We talk to our kids and tell them often that we want to listen to them, and what they have to say is important to us, but it is rude and disrespectful to interrupt a conversation. When there is a stopping point my conversation I make a point to listen to what my kids want to tell me, so that they will know what they have to say is important to me.

One of the most important standards in our house is to speak and ask for things politely and respectfully. There is a difference between your child saying, “Mom, can I have a drink please?” and “Mom, I want a drink.”. One is a polite question the other is a demand. Kids will be very demanding if allowed. It is not always easy, but it is vital to train your kids to speak respectfully and politely to you. You will feel a lot more like a mom and less like a servant when your kids are asking with please and saying thank you! Know that your kids are not the authority and should not make demands of you. Make them ask nicely. It takes some training but, the results are worth it!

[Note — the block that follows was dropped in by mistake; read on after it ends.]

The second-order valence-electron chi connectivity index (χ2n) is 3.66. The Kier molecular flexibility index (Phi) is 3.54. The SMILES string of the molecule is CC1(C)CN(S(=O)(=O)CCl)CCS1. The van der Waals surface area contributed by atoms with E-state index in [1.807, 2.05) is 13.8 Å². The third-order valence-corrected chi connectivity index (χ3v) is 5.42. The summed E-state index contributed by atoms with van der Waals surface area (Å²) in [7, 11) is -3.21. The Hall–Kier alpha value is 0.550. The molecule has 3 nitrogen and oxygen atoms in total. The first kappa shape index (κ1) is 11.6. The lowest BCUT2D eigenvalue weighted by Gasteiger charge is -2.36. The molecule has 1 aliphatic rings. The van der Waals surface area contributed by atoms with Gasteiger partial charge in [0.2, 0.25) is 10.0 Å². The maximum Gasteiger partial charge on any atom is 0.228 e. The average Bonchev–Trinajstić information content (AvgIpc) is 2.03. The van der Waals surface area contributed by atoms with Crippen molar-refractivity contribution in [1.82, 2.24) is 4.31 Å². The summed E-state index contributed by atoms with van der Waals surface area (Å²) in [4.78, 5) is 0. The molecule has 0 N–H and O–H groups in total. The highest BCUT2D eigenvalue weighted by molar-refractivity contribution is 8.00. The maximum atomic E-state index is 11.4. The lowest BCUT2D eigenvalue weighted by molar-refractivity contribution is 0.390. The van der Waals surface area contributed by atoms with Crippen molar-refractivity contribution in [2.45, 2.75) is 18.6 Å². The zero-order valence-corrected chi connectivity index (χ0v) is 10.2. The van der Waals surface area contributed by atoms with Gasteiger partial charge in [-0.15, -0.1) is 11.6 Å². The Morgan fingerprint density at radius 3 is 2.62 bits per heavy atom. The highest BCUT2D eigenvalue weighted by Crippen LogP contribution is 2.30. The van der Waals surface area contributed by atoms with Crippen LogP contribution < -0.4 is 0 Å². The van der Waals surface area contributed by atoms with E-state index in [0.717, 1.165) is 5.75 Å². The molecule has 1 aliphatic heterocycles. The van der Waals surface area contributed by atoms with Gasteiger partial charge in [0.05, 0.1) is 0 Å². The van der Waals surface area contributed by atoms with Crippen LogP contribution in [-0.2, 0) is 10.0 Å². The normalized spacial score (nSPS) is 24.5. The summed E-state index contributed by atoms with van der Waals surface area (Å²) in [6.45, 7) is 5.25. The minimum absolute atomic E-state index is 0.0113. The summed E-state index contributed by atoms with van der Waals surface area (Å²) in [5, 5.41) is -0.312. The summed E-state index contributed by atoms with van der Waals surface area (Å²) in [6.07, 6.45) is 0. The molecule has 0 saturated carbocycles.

A few tips

  • Be consistent with whatever it is you are trying to teach them.

    It won’t mean anything to them if you make them ask nicely, saying please and thank you, one day and forget to remind them the next.

  • It doesn’t matter how long the battle goes, just don’t give up and make sure you win.

    My Mom always told us when we had kids, make sure you don’t let them win. If we give in and just give our kids what they want you better believe they will keep doing whatever it takes to get what they want. They will then see that they are really in charge of the house.

  • Don’t dwell on the hard days!

    Some days will be hard. (Especially when you have toddlers!) You may feel like all you did was tell your kids no, and punish them for disobeying. But look for the good things, and be encouraged that you are loving your children by disciplining them.

  • Know that they will get it, and it will get easier.

    It has been so exciting to see my older boys remember things we have taught them on their own. They are starting to clean up their toys themselves. My older boy will jump in to help unload the dishwasher. My middle son often voluntarily brings out their laundry. Even my little 2 year old will often say please and thank without always having to be reminding!